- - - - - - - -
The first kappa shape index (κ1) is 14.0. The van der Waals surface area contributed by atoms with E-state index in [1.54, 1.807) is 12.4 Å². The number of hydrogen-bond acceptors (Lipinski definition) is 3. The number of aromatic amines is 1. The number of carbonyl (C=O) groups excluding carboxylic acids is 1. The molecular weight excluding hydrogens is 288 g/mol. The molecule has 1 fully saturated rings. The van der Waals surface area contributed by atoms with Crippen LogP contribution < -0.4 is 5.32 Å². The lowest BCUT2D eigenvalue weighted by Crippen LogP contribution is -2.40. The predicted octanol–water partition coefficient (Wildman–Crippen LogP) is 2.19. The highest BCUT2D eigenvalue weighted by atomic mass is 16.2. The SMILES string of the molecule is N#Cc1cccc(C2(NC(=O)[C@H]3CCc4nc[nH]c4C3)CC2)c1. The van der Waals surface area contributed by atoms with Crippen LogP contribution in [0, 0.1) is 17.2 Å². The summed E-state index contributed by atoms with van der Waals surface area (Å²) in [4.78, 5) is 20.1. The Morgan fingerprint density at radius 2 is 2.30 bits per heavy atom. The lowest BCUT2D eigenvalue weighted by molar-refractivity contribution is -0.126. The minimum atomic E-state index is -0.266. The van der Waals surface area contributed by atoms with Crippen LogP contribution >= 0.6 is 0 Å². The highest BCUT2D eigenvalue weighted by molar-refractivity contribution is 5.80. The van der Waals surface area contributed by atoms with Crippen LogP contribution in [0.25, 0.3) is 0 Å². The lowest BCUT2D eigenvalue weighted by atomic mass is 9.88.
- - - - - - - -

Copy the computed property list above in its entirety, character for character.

The first kappa shape index (κ1) is 14.0. The van der Waals surface area contributed by atoms with E-state index in [1.54, 1.807) is 12.4 Å². The number of hydrogen-bond acceptors (Lipinski definition) is 3. The number of aromatic amines is 1. The number of carbonyl (C=O) groups excluding carboxylic acids is 1. The molecular weight excluding hydrogens is 288 g/mol. The molecule has 1 fully saturated rings. The van der Waals surface area contributed by atoms with Crippen LogP contribution < -0.4 is 5.32 Å². The lowest BCUT2D eigenvalue weighted by Crippen LogP contribution is -2.40. The predicted octanol–water partition coefficient (Wildman–Crippen LogP) is 2.19. The highest BCUT2D eigenvalue weighted by atomic mass is 16.2. The SMILES string of the molecule is N#Cc1cccc(C2(NC(=O)[C@H]3CCc4nc[nH]c4C3)CC2)c1. The van der Waals surface area contributed by atoms with Crippen LogP contribution in [0, 0.1) is 17.2 Å². The summed E-state index contributed by atoms with van der Waals surface area (Å²) in [4.78, 5) is 20.1. The Morgan fingerprint density at radius 2 is 2.30 bits per heavy atom. The lowest BCUT2D eigenvalue weighted by molar-refractivity contribution is -0.126. The minimum atomic E-state index is -0.266. The van der Waals surface area contributed by atoms with Crippen LogP contribution >= 0.6 is 0 Å². The highest BCUT2D eigenvalue weighted by molar-refractivity contribution is 5.80. The van der Waals surface area contributed by atoms with Crippen LogP contribution in [0.25, 0.3) is 0 Å². The lowest BCUT2D eigenvalue weighted by atomic mass is 9.88.